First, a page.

Fantastic Mr. Dahl.

It’s surprising that it’s taken Hollywood this long to adapt Roald Dahl’s Fantastic Mr. Fox into a movie, although Hollywood seems to have waited for Dahl’s death in 1990 to turn several of his books–Matilda, James And The Giant Peach, The Witches–into movies, and that’s not including the even more recent remake of Charlie And The Chocolate Factory.

Fantastic Mr. Fox is also unusual among Dahl’s works in that its principal characters are talking animals. Technically there are talking animals in James And The Giant Peach too, but there’s a supernatural explanation for that. The animals in Mr. Fox are even more anthropomorphic, having language and their own society which mirrors the human society above them–although without nearly so much meanness. Its hero–Mr. Fox–is also an adult, another unusual quality in a Dahl book. And yet when I went back and reread it I realized how, talking animals aside, it’s not that different thematically from most of his other books. The most interesting thing is how often his characters are outsiders–usually excluded from the privileges of the upper classes. While he’s never openly critical of the class system, Dahl does seem to enjoy poking fun at the upper class. Charlie’s family is almost at the lowest possible end of the economic scale, as are James’s aunts–but they take their frustrations out on James. While Matilda’s father is a successful car salesman, he’s stupid and conniving and ultimately undone by his own greed. Matilda also faces Miss Trunchbull, who’s definitely upper class. All of the children in Charlie And The Chocolate Factory–with the exception of Charlie–come from wealthy families. And then there’s Danny Champion Of The World, in which Danny and his father live in a gypsy van and are threatened by the wealthy Mr. Hazell. Like Dahl’s other heroes Mr. Fox is kept out of “society”, here represented by the three evil farmers Boggis, Bunce, and Bean. Mr. Fox has to get by on his wits, and the harder Boggis, Bunce, and Bean push the easier it becomes for Mr. Fox to slip in and take advantage of them. Not that it’s always that hard. None of the farmers are smart, and Dahl has this typically gross explanation for why Bean is deaf:

Bean never took a bath. He never even washed. As a result his earholes were clogged with all kinds of muck and wax and bits of chewing-gum and dead flies and stuff like that.

I’ve wondered whether Dahl’s tendency to prod the upper classes has anything to do with his upbringing. He was born to Norwegian parents who emigrated to Britain, and most summers they returned to Norway. While he doesn’t say he felt like an outsider as a child, or even as an adult, his autobiography is called Going Solo. Both his father and older sister died when he was just four, which must have come as an enormous shock and no matter how much his mother and other adults tried to compensate, it must have left him feeling very alone and uncertain.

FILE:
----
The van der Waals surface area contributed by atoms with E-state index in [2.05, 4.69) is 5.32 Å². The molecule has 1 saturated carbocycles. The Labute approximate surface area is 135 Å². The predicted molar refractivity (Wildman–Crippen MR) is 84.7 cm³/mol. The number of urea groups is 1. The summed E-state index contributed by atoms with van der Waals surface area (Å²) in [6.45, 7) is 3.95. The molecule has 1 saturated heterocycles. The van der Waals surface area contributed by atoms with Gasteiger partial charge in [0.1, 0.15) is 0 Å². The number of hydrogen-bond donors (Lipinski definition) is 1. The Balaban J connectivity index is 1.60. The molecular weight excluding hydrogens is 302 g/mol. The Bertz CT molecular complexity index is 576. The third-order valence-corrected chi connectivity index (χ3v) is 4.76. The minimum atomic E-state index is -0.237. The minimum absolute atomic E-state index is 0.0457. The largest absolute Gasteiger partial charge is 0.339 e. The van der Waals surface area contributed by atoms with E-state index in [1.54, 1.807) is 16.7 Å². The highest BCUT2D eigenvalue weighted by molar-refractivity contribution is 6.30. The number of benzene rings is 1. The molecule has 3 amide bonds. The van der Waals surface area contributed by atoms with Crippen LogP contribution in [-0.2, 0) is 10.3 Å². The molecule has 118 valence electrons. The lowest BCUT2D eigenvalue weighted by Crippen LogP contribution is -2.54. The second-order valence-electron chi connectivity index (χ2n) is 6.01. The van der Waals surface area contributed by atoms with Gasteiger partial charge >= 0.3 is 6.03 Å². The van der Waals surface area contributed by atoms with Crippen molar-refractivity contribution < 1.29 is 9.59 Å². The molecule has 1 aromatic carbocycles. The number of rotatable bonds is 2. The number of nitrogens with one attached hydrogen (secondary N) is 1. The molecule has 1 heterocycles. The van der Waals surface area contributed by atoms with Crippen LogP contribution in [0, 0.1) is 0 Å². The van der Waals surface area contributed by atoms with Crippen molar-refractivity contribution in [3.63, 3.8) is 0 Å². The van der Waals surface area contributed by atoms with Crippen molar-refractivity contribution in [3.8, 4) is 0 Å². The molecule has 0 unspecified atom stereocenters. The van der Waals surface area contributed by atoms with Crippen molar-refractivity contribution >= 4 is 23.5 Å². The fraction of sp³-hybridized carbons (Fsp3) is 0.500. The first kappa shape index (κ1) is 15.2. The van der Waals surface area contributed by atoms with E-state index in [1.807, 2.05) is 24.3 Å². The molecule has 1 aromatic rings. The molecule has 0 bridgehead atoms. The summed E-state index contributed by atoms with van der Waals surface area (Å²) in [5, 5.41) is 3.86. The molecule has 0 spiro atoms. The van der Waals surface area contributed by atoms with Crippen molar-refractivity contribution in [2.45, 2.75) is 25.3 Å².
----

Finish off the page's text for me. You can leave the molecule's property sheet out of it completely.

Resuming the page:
It may actually be more complicated than needling the upper classes. Dahl has a distinct dislike of bullies. In both his book Boy and his story Lucky Break he describes the awful system in English boarding schools where he and other boys would be servants to the older boys, and how he’d get beaten with a cane for burning an older boy’s toast. Interestingly he doesn’t say whether he was just as brutal when he became an older student.

What Dahl’s books provide young readers, though, is moral ambiguity. Ideally children’s books are supposed to teach kids right from wrong–or so we’d like to believe. Dahl, though, isn’t always interested in punishing the bad and rewarding the good because most of his characters aren’t all good or all bad. His description of wealthy men in The Wonderful Story of Henry Sugar seems to capture his view of the world. Henry Sugar is wealthy enough that he doesn’t have to work, and Dahl says,

Men like Henry Sugar are to be found drifting like seaweed all over the world…They are not particularly bad men. But they are not good men either. They are of no real importance. They are simply a part of the decoration.

Henry Sugar eventually redeems himself, creating a whole series of well-funded orphanages, but he does it by robbing casinos.

Matilda has a devious side, playing some brilliant pranks on her parents, including gluing her father’s hat to his head. James and his friends rejoice when his two aunts are crushed by the giant peach. And then there’s Danny, whose father is a petty thief. The fact that the whole village, with the exception of Mr. Hazell, participates in the crime doesn’t make it any better. Even Charlie Bucket–sweet, innocent, downtrodden Charlie Bucket–only succeeds because he does something he shouldn’t. When he finds some money he should take it straight home but he instead gambles part of it, a purely selfish act.

And then there’s Mr. Fox. Like Danny’s father he starts out a petty thief, but, thanks to the efforts by “Messrs. Boggis, Bunce, and Bean” to destroy him he becomes even more successful than any of them could imagine.

Without realizing it, Boggis, Bunce, and Bean become Mr. Fox’s servants. By trying to kill him they end up giving him access to everything they own, and he never has to work again. Is this right or wrong? Dahl never treats the world so simplistically, and I think that’s why his books continue to be so successful. Young readers understand that the world’s not a simple place.

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